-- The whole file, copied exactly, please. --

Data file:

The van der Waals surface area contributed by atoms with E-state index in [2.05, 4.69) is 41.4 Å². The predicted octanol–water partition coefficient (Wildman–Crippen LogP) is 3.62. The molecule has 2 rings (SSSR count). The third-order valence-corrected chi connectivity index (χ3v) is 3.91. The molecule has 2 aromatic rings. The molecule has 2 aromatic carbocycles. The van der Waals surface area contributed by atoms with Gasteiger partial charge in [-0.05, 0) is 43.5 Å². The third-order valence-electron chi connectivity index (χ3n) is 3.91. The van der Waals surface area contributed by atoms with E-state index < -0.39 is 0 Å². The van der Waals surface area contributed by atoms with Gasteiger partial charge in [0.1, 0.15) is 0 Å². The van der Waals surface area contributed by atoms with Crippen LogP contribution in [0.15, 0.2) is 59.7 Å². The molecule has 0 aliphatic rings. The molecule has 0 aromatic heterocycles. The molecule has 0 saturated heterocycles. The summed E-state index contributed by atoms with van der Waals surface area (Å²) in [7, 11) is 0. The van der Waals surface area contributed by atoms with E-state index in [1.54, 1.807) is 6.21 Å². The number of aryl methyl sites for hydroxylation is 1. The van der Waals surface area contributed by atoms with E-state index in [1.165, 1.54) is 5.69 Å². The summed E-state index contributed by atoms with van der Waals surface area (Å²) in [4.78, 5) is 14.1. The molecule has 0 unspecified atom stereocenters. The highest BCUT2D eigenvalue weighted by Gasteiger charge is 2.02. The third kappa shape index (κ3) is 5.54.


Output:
The van der Waals surface area contributed by atoms with E-state index in [2.05, 4.69) is 41.4 Å². The predicted octanol–water partition coefficient (Wildman–Crippen LogP) is 3.62. The molecule has 2 rings (SSSR count). The third-order valence-corrected chi connectivity index (χ3v) is 3.91. The molecule has 2 aromatic rings. The molecule has 2 aromatic carbocycles. The van der Waals surface area contributed by atoms with Gasteiger partial charge in [-0.05, 0) is 43.5 Å². The third-order valence-electron chi connectivity index (χ3n) is 3.91. The van der Waals surface area contributed by atoms with E-state index < -0.39 is 0 Å². The van der Waals surface area contributed by atoms with Gasteiger partial charge in [0.1, 0.15) is 0 Å². The van der Waals surface area contributed by atoms with Crippen LogP contribution in [0.15, 0.2) is 59.7 Å². The molecule has 0 aliphatic rings. The molecule has 0 aromatic heterocycles. The molecule has 0 saturated heterocycles. The summed E-state index contributed by atoms with van der Waals surface area (Å²) in [7, 11) is 0. The van der Waals surface area contributed by atoms with E-state index in [1.54, 1.807) is 6.21 Å². The number of aryl methyl sites for hydroxylation is 1. The van der Waals surface area contributed by atoms with E-state index in [1.165, 1.54) is 5.69 Å². The summed E-state index contributed by atoms with van der Waals surface area (Å²) in [4.78, 5) is 14.1. The molecule has 0 unspecified atom stereocenters. The highest BCUT2D eigenvalue weighted by Gasteiger charge is 2.02. The third kappa shape index (κ3) is 5.54.